PAP posters in Pasir Ris-Punggol GRC found damaged

TODAY reports: A police report has been lodged and investigations are in progress, police say.

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SINGAPORE: In what appears to be the first instance of mischief in this year’s General Election, at least six posters put up along Sengkang East Way by the People’s Action Party (PAP) were found torn on Wednesday (Sep 2).

Mr Xu Rong Fu, 41, a resident from the area who alerted TODAY said that he spotted the torn posters when he passed by a petrol kiosk at around 9am.

According to Mr Xu, who is self-employed, a policeman was also at the scene in the morning, but when he returned to the area around noon, the damaged posters had been replaced.

In response to TODAY’s queries, Minister of State for Trade and Industry Teo Ser Luck, who is part of the PAP team contesting in the Pasir Ris-Punggol Group Representative Constituency (GRC), confirmed that the damaged posters — which were within his Punggol Central ward — had been replaced.

“We believe that this is an isolated incident. Such actions are uncalled for. We hope it will not happen again,” he said today. The police have also confirmed that a report was lodged and investigations are in progress.

But as vandals damaged the PAP posters, the opposition party contesting the GRC, Singapore Democratic Alliance (SDA), told TODAY that they were not aware of the damaged posters until they were asked to comment on the matter.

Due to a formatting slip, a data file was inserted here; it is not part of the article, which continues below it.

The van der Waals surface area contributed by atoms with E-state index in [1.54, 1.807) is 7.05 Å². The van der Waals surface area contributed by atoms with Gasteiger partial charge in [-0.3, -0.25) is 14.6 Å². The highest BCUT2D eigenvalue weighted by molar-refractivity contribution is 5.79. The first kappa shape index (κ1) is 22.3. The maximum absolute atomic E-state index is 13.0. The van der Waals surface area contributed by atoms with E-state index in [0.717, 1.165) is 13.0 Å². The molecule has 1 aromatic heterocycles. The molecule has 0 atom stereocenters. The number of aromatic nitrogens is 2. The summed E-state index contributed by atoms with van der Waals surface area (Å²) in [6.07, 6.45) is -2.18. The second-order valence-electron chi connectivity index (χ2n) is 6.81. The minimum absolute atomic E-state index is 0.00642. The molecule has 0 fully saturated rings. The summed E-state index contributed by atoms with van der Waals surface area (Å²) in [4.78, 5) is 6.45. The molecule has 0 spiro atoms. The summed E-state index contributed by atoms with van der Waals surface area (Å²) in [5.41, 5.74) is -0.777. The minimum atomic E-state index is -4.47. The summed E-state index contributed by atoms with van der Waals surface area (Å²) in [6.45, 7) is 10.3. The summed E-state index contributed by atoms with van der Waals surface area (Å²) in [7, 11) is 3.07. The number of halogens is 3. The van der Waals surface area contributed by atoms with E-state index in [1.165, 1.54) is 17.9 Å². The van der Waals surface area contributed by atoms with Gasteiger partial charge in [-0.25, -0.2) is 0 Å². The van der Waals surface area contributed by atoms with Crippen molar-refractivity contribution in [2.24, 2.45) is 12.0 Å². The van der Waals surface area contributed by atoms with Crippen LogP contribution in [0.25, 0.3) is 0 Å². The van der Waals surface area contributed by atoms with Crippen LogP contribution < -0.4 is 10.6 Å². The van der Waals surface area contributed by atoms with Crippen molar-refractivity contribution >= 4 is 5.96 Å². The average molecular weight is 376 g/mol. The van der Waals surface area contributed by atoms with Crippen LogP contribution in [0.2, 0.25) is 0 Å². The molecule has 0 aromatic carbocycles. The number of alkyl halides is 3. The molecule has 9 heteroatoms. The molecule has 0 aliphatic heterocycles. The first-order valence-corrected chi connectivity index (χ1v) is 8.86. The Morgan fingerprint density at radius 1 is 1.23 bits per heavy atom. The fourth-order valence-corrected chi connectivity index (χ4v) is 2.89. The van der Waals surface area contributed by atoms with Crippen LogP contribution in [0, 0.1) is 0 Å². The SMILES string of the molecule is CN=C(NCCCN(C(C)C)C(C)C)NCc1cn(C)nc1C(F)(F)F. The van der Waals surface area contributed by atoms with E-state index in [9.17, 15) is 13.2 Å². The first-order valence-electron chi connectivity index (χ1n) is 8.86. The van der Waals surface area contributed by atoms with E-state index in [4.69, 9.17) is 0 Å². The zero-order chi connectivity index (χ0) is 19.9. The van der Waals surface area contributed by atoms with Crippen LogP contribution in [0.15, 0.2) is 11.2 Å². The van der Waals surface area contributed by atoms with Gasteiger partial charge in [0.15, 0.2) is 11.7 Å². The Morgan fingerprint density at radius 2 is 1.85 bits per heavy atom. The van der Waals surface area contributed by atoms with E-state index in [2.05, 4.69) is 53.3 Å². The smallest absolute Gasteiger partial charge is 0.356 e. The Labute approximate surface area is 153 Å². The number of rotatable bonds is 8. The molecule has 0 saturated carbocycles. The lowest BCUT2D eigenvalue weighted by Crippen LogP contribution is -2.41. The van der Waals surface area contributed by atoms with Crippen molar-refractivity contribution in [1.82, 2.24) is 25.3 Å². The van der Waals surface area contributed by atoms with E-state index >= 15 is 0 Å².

“In politics, anything can happen. Sometimes actions happen below board as a means to distract parties and the voters. We experienced the same in 2011, so this is not new to me,” SDA candidate for Pasir Ris-Punggol GRC, Mr Desmond Lim said to TODAY. “The key here is to stay focused and keep your eye on the prize.”

During the hustings in the last General Election, both PAP and opposition parties were hit by a wave of vandals who defaced or removed political posters and banners.

On Labour Day 2011, the then-PAP team contesting in Aljunied GRC discovered that banners and posters put up along roads and campaign vehicles had either gone missing or were smeared with paint. According to the election agent for then-Foreign Minister George Yeo, 30 posters had disappeared and 29 were vandalised, while three banners had to be replaced.

Then-National Solidarity Party candidate Steve Chia, who was contesting in the Pioneer Single Member Constituency (SMC), had complained about “missing” posters in the area. Some had speculated that the campaigning material could have been removed by souvenir hunters.

It was later reported that year that police apprehended three vandals responsible for defacing election posters, with the culprits being fined between S$200 and S$400 each.

Under the Parliamentary Elections Act, it is an offence for any person to alter, remove, destroy, obliterate or deface any election posters or banners. The punishment for such an offence is a fine not exceeding S$1,000 or imprisonment for a term not exceeding 12 months.

Read the original TODAY report here.

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